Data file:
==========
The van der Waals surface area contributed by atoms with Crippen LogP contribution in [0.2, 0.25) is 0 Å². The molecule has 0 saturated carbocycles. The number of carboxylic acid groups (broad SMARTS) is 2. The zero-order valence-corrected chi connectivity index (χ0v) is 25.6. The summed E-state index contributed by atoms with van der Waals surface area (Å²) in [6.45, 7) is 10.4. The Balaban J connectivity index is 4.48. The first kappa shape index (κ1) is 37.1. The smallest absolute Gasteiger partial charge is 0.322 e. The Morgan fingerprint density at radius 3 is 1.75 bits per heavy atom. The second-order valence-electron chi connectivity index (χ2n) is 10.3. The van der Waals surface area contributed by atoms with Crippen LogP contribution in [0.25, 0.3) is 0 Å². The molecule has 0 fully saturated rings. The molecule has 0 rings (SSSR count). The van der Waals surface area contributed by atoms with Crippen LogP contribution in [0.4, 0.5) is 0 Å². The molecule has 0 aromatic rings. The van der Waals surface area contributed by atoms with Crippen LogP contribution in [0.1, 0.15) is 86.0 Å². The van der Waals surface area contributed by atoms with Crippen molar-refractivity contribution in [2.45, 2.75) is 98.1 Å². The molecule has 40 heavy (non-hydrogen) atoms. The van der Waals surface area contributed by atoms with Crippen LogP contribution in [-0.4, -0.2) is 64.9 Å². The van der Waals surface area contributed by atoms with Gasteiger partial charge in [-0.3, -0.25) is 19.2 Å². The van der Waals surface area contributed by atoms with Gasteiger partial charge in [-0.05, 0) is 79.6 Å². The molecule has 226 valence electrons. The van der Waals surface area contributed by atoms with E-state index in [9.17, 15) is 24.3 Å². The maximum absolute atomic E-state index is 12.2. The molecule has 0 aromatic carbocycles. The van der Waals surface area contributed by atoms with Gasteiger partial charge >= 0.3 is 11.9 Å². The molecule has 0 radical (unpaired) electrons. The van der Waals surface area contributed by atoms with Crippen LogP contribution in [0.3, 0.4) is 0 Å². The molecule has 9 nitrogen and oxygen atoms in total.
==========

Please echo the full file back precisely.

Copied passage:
The van der Waals surface area contributed by atoms with Crippen LogP contribution in [0.2, 0.25) is 0 Å². The molecule has 0 saturated carbocycles. The number of carboxylic acid groups (broad SMARTS) is 2. The zero-order valence-corrected chi connectivity index (χ0v) is 25.6. The summed E-state index contributed by atoms with van der Waals surface area (Å²) in [6.45, 7) is 10.4. The Balaban J connectivity index is 4.48. The first kappa shape index (κ1) is 37.1. The smallest absolute Gasteiger partial charge is 0.322 e. The Morgan fingerprint density at radius 3 is 1.75 bits per heavy atom. The second-order valence-electron chi connectivity index (χ2n) is 10.3. The van der Waals surface area contributed by atoms with Crippen LogP contribution in [0.25, 0.3) is 0 Å². The molecule has 0 fully saturated rings. The molecule has 0 rings (SSSR count). The van der Waals surface area contributed by atoms with Crippen LogP contribution in [0.4, 0.5) is 0 Å². The molecule has 0 aromatic rings. The van der Waals surface area contributed by atoms with Crippen LogP contribution in [0.1, 0.15) is 86.0 Å². The van der Waals surface area contributed by atoms with Crippen molar-refractivity contribution in [2.45, 2.75) is 98.1 Å². The molecule has 40 heavy (non-hydrogen) atoms. The van der Waals surface area contributed by atoms with Crippen LogP contribution in [-0.4, -0.2) is 64.9 Å². The van der Waals surface area contributed by atoms with Gasteiger partial charge in [-0.3, -0.25) is 19.2 Å². The van der Waals surface area contributed by atoms with Gasteiger partial charge in [-0.05, 0) is 79.6 Å². The molecule has 226 valence electrons. The van der Waals surface area contributed by atoms with E-state index in [9.17, 15) is 24.3 Å². The maximum absolute atomic E-state index is 12.2. The molecule has 0 aromatic carbocycles. The van der Waals surface area contributed by atoms with Gasteiger partial charge >= 0.3 is 11.9 Å². The molecule has 0 radical (unpaired) electrons. The van der Waals surface area contributed by atoms with Crippen LogP contribution in [0.3, 0.4) is 0 Å². The molecule has 9 nitrogen and oxygen atoms in total.